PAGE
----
Heart valve replacement: conventional vs. emergent

August 16, 2010 by  

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Heart valve disease leads to about 20,000 deaths in the US a year. To save these patient’s lives, the valves are repaired or replaced.

The conventional heart valve replacement has been performed more than 95,000 times since its introduction and has saved thousands of lives. However, this well-established procedure has its disadvantages, especially its invasiveness. Conventional valve replacement requires open heart surgery, and therefore comes with a lot of complications, general anaesthesia, and longer hospital stay and recovery period. This is why not all patients with narrowed heart valve are not qualified to have the replacement procedure due to the risks involved. About one-third of patients with heart valve disease, e.g. those with severe disease and advanced age cannot undergo to this procedure.

The percutaneous heart valve replacement is a more recent and less invasive procedure wherein the replacement valve is implanted through a catheter rather than by open heart surgery. First introduced in 2002, it is less invasive and it is suitable for patients who are very sick or elderly and cannot withstand open-heart surgery. The operation time as well as recovery and rehabilitation period are much shorter. Thus, this emergent heart valve replacement technique has become very popular.

However, a new study funded by the US Department of Health & Human Services’ (HHS) Agency for Healthcare Research and Quality (AHRQ) warns that although the new procedure seems to be safe and effective, very little is known about the potential long-term risks and benefits of the procedure and that more research is needed before the new procedure can truly replace the conventional heart valve replacement.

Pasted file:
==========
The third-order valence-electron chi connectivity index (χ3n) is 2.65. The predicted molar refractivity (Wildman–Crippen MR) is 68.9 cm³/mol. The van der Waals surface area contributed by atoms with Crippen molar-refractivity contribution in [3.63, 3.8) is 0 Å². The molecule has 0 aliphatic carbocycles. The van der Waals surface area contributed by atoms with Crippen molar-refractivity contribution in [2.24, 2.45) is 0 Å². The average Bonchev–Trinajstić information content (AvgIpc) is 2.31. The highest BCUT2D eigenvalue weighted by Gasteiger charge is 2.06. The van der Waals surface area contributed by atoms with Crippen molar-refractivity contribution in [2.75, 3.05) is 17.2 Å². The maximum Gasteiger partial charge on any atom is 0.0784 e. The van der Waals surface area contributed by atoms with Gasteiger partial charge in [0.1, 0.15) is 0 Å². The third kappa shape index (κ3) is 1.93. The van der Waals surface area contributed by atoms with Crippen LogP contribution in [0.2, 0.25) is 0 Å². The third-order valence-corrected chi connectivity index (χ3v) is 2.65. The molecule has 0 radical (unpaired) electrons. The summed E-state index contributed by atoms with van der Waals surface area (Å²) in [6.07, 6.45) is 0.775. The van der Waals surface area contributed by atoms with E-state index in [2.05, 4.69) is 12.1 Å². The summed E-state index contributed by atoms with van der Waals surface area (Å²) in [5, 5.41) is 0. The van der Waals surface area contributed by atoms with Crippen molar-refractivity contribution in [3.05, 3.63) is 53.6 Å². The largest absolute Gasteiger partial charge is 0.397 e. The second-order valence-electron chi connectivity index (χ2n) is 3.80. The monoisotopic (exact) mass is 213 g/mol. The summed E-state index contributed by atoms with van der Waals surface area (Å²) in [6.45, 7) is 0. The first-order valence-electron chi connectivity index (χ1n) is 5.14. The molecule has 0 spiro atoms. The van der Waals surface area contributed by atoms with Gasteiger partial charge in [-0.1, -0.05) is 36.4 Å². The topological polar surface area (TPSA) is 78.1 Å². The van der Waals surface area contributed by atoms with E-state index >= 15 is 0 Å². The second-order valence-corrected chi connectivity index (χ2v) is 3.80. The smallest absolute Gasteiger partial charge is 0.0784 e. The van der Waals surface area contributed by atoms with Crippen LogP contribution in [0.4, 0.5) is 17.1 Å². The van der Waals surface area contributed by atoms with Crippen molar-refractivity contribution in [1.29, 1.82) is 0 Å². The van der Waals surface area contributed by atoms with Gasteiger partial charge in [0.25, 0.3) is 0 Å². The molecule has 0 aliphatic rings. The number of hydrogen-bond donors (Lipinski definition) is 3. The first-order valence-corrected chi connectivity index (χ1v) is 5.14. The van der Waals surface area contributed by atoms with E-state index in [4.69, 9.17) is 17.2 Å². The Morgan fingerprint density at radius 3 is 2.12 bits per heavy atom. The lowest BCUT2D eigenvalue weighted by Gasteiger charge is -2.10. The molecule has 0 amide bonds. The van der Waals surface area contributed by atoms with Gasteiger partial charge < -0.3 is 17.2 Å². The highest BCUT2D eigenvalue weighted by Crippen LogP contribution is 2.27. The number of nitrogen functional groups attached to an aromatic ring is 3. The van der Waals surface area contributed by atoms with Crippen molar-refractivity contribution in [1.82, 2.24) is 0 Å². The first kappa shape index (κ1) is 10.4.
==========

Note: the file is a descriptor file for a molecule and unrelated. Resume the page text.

The report gives us the following figures:

  • About 92% of patients who underwent percutaneous valve replacement survived the procedure
  • About 86% survived for at least 30 days.

USA Today reports about a study led by Dr. Ted Feldman of North Shore University Health System in Evanston:

“Only 9.6% of patients in the device group had complications within 30 days; 12 had enough blood loss to warrant transfusion. In contrast, 57% of surgery patients had complications, including two deaths, two strokes and four patients who needed emergency surgery.”

The percutaneous heart valve replacement has been in use in Europe for almost 2 years now and was only recently used in the US, with only one valve, the Medtronic Melody Transcatheter Pulmonary Valve and Ensemble Delivery System, currently approved by the U.S. Food and Drug Administration. The new procedure seems very promising. However, it is only right to be prudent and cautious when it comes to important medical procedures such heart surgery. That is why health authorities in the US are calling for more research to clarify the safety of the technique.

According to AHRQ Director Dr. Carolyn M. Clancy:

“As the U.S. population ages, the number of patients with heart valve disease will increase, so more Americans will need options for safe, effective heart valve replacement. This report identifies what is known about this emerging procedure and where the research is lacking to give patients more options about their treatment.”

The percutaneous heart valve replacement gives hope to many heart patients and we are crossing our fingers that its efficacy and safety will be tested and proven in the long-term.

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NOTE: The contents in this blog are for informational purposes only, and should not be construed as medical advice, diagnosis, treatment or a substitute for professional care. Always seek the advice of your physician or other qualified health professional before making changes to any existing treatment or program. Some of the information presented in this blog may already be out of date.

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